The last names of individuals in a metro area or a country can be surprising. Until today I never knew the most common last name in Canada is Li. Not Smith, as it is in the USA. Smith is number two in Canada.
The USA-Canada contrast is interesting: Looking down the top ten list of Canadian surnames, two are usually of Chinese origin (Li and Lam – #1 and #3 incidentally), three are English, three are French, and two are more ambiguous — Martin is both a French and English last name, and Lee can be English or Chinese or Korean. The USA’s top ten list are all English names — however in some individual states such as Florida and New Mexico hispanic names are frequent in the top ten list, as would be expected from the history of settlement in what is now the USA. The multi-lingual Canadian surnames arguably reflects a more multi-lingual and multi-cultural heritage in Canada. But Canada today is a very urban nation, and each major city is quite different in its heritage.
Taking a look at cities across Canada, there are some contrasts.
The top ten names in Metro Vancouver, according to the Vancouver Sun, are primarily Chinese and Asian:
Given Vancouver’s Pacific Rim location, this is not surprising. I should add, that in Metro Vancouver people of European descent still outnumber people of Chinese origin (the latter representing about 17% of the population), however there are fewer dominant European last names, perhaps reflecting origins among many non-English European countries as well as the frequency in China and Korea of certain surnames. Looking at last names is just one lens through which to view a city and it doesn’t reveal everything, we should note. Yet contrasting this list with other cities does reflect differences.
Here are Toronto’s top ten surnames, taken from a different source:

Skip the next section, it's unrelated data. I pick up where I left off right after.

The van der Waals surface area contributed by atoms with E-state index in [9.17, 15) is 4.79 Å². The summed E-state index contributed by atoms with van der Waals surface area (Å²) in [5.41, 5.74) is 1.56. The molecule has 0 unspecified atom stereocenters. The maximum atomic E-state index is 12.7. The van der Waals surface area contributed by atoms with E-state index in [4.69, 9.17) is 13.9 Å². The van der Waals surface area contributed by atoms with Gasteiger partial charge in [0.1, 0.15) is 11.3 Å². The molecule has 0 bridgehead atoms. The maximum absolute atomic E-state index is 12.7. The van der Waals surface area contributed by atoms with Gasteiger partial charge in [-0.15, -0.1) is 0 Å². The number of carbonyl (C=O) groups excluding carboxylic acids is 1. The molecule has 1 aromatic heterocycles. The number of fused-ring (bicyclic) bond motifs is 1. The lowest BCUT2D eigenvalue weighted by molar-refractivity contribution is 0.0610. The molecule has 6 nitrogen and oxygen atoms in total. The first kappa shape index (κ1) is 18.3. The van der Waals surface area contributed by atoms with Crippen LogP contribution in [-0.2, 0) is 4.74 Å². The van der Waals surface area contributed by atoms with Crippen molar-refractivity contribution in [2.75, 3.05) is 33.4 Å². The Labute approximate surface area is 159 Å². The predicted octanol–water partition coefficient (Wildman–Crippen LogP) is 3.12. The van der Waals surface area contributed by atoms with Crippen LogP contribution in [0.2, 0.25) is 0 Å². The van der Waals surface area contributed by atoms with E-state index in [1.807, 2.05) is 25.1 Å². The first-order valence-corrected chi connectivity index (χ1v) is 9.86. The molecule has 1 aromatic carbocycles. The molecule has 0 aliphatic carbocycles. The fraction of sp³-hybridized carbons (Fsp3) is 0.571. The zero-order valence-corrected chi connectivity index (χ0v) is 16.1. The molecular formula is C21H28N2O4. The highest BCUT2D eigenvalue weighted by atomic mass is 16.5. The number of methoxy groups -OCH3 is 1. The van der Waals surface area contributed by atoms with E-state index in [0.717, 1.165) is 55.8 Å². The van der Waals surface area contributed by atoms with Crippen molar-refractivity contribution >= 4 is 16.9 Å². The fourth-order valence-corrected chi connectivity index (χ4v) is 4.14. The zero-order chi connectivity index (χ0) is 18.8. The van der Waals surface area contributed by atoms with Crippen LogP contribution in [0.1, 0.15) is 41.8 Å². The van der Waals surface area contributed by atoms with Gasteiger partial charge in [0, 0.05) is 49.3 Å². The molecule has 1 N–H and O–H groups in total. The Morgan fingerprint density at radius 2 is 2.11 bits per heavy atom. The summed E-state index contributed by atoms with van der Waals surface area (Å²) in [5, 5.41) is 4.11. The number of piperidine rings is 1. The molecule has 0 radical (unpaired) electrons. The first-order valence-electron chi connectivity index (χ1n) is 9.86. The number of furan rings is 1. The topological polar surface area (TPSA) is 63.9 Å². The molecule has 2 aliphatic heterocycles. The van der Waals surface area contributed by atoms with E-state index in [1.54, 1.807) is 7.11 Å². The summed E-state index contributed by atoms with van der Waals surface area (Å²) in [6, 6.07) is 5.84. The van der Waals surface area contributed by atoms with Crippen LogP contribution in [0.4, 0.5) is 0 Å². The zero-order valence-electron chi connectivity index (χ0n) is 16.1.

Toronto’s list is similar to Vancouver’s. Gill (which is common in India and #10 in Metro Vancouver) doesn’t appear, but Patel, another Indian name does on the Toronto list. Otherwise, the two are quite similar.
For a contrast, look at Calgary:
The only non-anglo name here, Wong, doesn’t show up until the sixth position (edit to add that the name Lee in third place likely contains people of both European and Asian decent – thanks MA for spotting this). From this list one could (correctly) conclude that Calgary’s heritage is less international and more anglo-Canadian.
For the United States I searched via Google for the common surnames in a variety of cities, but could not find similar lists. They do exist at the state level if you follow the instructions here.
What would be really interesting, would be to see the same lists 10, 20, and 50 years ago, but I couldn’t find any. Some cities have changed a lot. Indeed in the United States, a survey of the surnames of home buyers in various states changed dramatically between 2000 and 2005.
In California, New York, New Jersey, and Florida, 20 percent of home buyers last year were new to this country. The top five surnames of home buyers in 2000 were: Smith, Johnson, Brown, Williams, and Miller. Five years later, Smith, Johnson, and Williams were still in the top five, joined by Garcia and Rodriguez. In California, in 2005, the top five surnames among home buyers were all Latino….In Nebraska, the fourth most common surname of home buyers is Nguyen.
While this doesn’t tell us about cities, per se, it does show the way examining surnames can offer an intriguing snap shot of what is happening in a region, or even an activity like home buying within it.